Ensure that selected bulls are fertile, virile, and injury-free.

Test all bulls for sexually transmitted diseases in advance of the mating season, and treat those animals that carry diseases. Ask a beef cattle specialist for advice if you’re not sure.
Buy a young, functionally sound bull that can provide support in an emergency. It must, however, be a bull earmarked for future use.

Purchasing beef cattle bulls
It’s always best to buy bulls from reputable breeders in your area. Such breeders should be registered with SA Stud Book or recognised beef-cattle associations, as this will guarantee accountability and reliability.

When selecting a bull, ask the following three questions:

  • Is it fertile?
  • Will it adapt well to your environment and production system?
  • Will it produce calves of genetically superior quality?

When selling a bull on auction, a breeder would supply the buyer with records or provide information via the cattle catalogue. The bull certificate will tend to show performance records under extensive beef-cattle management conditions.

The fertility of the bull would have been tested by a veterinarian for semen quality and quantity, lack of reproductive disorders, and absence of venereal diseases. Many breeders’ associations provide records of the physical soundness of the bull, such as scrotal circumference, which also supports semen quantity. A large scrotal circumference indicates a higher degree of fertility.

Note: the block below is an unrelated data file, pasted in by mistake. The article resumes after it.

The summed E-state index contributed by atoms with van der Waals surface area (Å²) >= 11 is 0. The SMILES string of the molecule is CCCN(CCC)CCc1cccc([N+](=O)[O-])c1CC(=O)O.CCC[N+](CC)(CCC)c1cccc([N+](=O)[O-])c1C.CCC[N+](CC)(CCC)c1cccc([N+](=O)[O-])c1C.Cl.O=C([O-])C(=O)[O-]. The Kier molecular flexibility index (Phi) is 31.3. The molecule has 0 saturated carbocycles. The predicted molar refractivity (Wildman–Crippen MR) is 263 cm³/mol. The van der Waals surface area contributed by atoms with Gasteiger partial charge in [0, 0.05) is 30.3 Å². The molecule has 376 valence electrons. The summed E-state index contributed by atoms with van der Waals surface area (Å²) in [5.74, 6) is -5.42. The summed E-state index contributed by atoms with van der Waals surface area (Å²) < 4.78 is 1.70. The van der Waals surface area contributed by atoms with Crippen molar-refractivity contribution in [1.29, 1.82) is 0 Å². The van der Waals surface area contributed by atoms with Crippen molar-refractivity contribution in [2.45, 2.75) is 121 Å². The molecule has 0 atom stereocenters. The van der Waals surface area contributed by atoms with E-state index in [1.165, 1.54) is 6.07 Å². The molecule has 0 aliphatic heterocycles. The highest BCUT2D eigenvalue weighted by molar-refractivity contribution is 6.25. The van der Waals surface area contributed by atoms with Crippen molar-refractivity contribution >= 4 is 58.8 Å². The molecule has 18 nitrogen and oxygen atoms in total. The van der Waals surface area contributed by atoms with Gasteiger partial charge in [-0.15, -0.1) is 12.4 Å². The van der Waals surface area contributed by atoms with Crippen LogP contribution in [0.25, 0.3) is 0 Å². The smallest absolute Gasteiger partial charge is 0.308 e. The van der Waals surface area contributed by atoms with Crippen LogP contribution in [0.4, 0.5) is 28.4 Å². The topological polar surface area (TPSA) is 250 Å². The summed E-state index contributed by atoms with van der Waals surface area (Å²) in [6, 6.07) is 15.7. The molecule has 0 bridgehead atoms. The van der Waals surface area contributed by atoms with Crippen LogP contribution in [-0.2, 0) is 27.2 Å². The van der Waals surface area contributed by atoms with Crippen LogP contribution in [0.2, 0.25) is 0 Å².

Nonetheless, you as the buyer should personally evaluate the libido of the animal during mating season to ensure that it serves your cows regularly.

It is wise to choose a hardy bull that can adapt well to the veld. This means that you should buy a bull from a breeder who rears livestock under extensive veld conditions without introducing much additional feeding at certain periods of the year. However, a minimal amount of mineral supplements may be introduced in winter on farms with mostly sour vegetation types.

Overfed bulls usually need special maintenance, and therefore also require additional feeding programmes to sustain them.

Although choosing a bull may be influenced by your personal preference, it is recommended that you seek expert advice. It may take many years to correct an error made by buying one ‘wrong’ bull.

A bull that produces calves with heavy birthweights is a much bigger problem than a ‘mistake’ made by a single cow. An inferior bull can create problems in the offspring of all the cows it serves, whereas an inferior cow is responsible for poor traits in just one calf per year.

Sweetveld vs sourveld
Avoid buying a bull raised in sweetveld vegetation regions and moving it to sourveld vegetation in a high-rainfall area. Vegetation deteriorates in quality from the west to the east in South Africa, resulting in bulls often struggling to adapt to vegetation that is low in nutrition during winter months. This leads to low fertility and small calf crops.

Email Sechaba Majola at [email protected].